files vs. folders
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files vs. foldersA file is the common storage unit in a computer, and all programs and data are "written" into a file and "read" from a file. A folder holds one or more files, and a folder can be empty until it is filled. A folder can also contain other folders (subfolders). Folders provide a method for organizing files much like a manila file folder contains paper documents in a file cabinet. In fact, files that contain text are often called documents.
Folders are also called "directories," and they are created on the hard drive (HD) or solid state drive (SSD) when the operating system and applications are installed. Files are always stored in folders. In fact, even the computer desktop is a folder; a special kind of folder that displays its contents across the entire screen (see desktop).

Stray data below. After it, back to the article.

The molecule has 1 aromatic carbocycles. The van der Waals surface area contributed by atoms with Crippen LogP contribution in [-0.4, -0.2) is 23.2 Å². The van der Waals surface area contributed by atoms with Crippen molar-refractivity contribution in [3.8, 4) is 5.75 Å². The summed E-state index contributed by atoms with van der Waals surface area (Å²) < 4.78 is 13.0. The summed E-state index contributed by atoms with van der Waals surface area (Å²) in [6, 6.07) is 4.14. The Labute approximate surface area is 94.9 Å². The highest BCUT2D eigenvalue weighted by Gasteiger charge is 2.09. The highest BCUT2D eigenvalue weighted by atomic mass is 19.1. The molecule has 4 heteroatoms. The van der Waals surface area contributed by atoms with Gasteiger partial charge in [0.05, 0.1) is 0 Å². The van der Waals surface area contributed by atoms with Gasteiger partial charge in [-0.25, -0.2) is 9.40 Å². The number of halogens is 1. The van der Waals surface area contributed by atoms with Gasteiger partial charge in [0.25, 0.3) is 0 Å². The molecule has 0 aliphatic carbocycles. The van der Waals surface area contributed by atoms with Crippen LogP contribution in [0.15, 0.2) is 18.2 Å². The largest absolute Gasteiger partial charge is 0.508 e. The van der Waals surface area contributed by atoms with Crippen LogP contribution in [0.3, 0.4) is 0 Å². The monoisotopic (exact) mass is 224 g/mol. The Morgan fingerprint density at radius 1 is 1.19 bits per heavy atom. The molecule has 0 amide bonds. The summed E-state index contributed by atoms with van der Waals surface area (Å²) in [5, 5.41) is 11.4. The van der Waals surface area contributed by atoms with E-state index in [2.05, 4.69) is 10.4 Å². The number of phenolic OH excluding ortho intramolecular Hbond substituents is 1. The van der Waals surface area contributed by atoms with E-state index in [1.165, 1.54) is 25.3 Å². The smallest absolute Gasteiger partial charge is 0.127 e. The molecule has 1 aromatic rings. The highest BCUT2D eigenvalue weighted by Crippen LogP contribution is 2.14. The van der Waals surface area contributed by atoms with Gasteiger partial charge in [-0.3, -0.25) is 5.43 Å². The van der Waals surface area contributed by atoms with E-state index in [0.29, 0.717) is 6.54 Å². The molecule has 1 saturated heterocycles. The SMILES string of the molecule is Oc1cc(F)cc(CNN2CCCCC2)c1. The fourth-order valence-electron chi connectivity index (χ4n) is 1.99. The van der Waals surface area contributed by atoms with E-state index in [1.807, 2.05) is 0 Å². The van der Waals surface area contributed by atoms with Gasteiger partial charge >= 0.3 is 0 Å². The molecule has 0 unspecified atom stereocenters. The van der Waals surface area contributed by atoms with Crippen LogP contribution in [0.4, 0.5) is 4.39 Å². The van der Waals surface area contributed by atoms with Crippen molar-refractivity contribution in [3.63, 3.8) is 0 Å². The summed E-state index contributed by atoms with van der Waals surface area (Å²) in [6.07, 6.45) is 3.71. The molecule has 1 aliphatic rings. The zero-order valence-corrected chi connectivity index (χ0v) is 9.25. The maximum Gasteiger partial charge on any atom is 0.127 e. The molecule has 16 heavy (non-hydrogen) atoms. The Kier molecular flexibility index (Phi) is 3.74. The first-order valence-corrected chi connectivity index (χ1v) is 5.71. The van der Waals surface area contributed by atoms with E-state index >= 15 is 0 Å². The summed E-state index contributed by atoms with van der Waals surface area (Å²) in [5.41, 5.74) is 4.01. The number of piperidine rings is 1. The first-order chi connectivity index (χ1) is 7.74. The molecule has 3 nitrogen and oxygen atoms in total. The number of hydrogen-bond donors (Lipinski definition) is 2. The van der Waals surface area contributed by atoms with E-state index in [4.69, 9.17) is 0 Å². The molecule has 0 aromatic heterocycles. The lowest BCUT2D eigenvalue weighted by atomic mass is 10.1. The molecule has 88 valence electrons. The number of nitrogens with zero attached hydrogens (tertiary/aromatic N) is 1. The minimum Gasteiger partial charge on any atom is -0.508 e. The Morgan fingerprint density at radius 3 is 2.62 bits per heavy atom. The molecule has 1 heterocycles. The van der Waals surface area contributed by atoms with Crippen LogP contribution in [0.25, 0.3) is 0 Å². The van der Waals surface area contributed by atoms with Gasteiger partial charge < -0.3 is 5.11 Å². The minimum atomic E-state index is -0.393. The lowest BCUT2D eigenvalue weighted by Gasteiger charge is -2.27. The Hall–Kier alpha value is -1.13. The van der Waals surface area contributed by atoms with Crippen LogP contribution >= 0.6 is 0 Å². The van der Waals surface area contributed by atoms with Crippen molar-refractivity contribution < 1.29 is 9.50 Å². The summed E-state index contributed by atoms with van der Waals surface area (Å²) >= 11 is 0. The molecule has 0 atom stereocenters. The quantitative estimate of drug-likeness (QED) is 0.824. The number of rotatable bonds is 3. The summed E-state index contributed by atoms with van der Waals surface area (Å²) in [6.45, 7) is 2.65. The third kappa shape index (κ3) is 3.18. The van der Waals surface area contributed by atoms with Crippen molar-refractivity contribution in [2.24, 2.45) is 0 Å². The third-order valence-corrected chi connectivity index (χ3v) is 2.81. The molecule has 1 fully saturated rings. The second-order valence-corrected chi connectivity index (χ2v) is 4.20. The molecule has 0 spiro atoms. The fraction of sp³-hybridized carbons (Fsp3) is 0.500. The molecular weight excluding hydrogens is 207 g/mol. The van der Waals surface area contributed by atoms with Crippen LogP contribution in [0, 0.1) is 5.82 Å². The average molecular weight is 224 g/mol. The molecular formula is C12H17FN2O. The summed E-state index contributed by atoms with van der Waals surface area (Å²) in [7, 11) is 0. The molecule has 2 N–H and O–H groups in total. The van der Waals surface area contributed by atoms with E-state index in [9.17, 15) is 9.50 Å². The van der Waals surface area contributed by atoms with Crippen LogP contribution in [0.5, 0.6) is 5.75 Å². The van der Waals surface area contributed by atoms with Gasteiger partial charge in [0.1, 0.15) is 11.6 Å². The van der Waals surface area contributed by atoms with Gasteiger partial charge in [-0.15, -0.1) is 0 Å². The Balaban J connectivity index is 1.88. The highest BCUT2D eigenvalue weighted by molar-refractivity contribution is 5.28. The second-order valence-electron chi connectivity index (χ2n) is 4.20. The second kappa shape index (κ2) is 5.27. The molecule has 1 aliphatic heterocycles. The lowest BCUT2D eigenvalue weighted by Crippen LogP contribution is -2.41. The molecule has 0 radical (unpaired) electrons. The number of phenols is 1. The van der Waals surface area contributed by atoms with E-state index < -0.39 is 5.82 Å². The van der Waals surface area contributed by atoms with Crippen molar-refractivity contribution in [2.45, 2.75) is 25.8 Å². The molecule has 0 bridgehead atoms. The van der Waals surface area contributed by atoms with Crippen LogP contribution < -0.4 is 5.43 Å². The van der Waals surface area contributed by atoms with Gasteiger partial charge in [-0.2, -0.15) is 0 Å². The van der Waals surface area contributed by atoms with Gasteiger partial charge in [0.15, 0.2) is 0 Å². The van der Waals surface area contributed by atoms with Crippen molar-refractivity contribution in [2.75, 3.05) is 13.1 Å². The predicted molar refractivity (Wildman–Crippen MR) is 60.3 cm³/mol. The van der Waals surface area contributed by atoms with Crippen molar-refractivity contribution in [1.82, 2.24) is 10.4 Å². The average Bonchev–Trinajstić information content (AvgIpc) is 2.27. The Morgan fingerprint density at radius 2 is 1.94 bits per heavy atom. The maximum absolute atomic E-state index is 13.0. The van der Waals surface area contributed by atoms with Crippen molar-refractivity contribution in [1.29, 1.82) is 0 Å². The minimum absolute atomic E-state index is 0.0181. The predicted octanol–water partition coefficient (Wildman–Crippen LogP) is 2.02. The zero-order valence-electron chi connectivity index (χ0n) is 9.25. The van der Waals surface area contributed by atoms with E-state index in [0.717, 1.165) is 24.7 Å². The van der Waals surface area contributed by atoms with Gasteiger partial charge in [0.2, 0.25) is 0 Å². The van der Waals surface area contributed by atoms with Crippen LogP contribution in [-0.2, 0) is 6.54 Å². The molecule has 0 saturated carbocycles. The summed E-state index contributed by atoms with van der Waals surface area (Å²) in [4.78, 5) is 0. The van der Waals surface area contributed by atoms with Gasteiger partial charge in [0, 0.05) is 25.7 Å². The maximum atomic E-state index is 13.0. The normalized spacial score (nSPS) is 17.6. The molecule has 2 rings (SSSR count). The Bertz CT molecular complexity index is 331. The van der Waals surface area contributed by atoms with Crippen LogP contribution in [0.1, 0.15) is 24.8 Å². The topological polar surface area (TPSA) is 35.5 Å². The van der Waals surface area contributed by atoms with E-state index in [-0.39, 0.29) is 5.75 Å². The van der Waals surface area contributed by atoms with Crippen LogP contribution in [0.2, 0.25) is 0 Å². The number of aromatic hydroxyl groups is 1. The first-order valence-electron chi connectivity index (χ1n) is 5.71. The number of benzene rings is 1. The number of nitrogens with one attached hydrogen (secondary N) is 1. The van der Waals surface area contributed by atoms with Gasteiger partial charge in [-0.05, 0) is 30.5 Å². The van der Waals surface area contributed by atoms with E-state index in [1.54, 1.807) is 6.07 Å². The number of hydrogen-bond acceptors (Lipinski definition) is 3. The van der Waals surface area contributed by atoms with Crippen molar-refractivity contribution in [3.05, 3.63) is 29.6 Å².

Files are identified by a short "extension" following a period at the end of their name. For example, ABC.JPG is a JPEG image, ABC.DOC is a Microsoft Word document file, and ABC.EXE is an executable application in Windows. Although extensions can be added to folder names, extensions are primarily a file convention.
Sometimes Files Are Really Folders
Although not identified as such, what appears to be a single file may really be a folder. For example, starting with Microsoft Word 2007, the default document format was no longer a DOC file, but a DOCX file; in reality, a ZIP archive containing many folders and files (see Office Open XML and ZIP file). The same change occurred in Microsoft Excel 2007, migrating from the XLS to XLSX worksheet formats.
In the Mac, an application has an APP extension, and what appears to be a single file is actually a folder (see APP file). See file, folder and extension.